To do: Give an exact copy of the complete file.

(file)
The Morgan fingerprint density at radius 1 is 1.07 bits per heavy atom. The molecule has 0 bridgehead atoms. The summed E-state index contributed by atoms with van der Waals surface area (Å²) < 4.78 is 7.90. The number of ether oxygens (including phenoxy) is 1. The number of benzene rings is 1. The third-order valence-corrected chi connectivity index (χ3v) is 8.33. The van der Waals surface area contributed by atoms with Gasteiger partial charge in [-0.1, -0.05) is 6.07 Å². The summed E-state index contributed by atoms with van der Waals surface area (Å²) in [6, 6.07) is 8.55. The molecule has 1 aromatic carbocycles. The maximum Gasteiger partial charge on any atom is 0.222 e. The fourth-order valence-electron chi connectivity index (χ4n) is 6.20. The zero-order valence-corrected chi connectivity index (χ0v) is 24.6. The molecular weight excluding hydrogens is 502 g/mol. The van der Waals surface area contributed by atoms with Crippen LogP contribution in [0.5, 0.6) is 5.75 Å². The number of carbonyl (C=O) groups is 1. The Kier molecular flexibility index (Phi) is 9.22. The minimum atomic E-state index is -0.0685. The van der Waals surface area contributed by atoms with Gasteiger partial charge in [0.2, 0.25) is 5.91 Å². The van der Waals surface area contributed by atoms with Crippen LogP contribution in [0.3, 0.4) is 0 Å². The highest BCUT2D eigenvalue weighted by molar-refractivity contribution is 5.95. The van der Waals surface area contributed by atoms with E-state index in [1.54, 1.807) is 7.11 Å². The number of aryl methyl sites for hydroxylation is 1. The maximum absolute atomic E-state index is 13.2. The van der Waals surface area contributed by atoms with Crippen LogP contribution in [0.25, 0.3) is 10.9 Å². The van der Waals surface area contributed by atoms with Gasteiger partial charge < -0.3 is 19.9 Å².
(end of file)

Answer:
The Morgan fingerprint density at radius 1 is 1.07 bits per heavy atom. The molecule has 0 bridgehead atoms. The summed E-state index contributed by atoms with van der Waals surface area (Å²) < 4.78 is 7.90. The number of ether oxygens (including phenoxy) is 1. The number of benzene rings is 1. The third-order valence-corrected chi connectivity index (χ3v) is 8.33. The van der Waals surface area contributed by atoms with Gasteiger partial charge in [-0.1, -0.05) is 6.07 Å². The summed E-state index contributed by atoms with van der Waals surface area (Å²) in [6, 6.07) is 8.55. The molecule has 1 aromatic carbocycles. The maximum Gasteiger partial charge on any atom is 0.222 e. The fourth-order valence-electron chi connectivity index (χ4n) is 6.20. The zero-order valence-corrected chi connectivity index (χ0v) is 24.6. The molecular weight excluding hydrogens is 502 g/mol. The van der Waals surface area contributed by atoms with Crippen LogP contribution in [0.5, 0.6) is 5.75 Å². The number of carbonyl (C=O) groups is 1. The Kier molecular flexibility index (Phi) is 9.22. The minimum atomic E-state index is -0.0685. The van der Waals surface area contributed by atoms with Gasteiger partial charge in [0.2, 0.25) is 5.91 Å². The van der Waals surface area contributed by atoms with Crippen LogP contribution in [0.3, 0.4) is 0 Å². The highest BCUT2D eigenvalue weighted by molar-refractivity contribution is 5.95. The van der Waals surface area contributed by atoms with E-state index in [1.54, 1.807) is 7.11 Å². The number of aryl methyl sites for hydroxylation is 1. The maximum absolute atomic E-state index is 13.2. The van der Waals surface area contributed by atoms with Crippen LogP contribution in [0.25, 0.3) is 10.9 Å². The van der Waals surface area contributed by atoms with Gasteiger partial charge < -0.3 is 19.9 Å².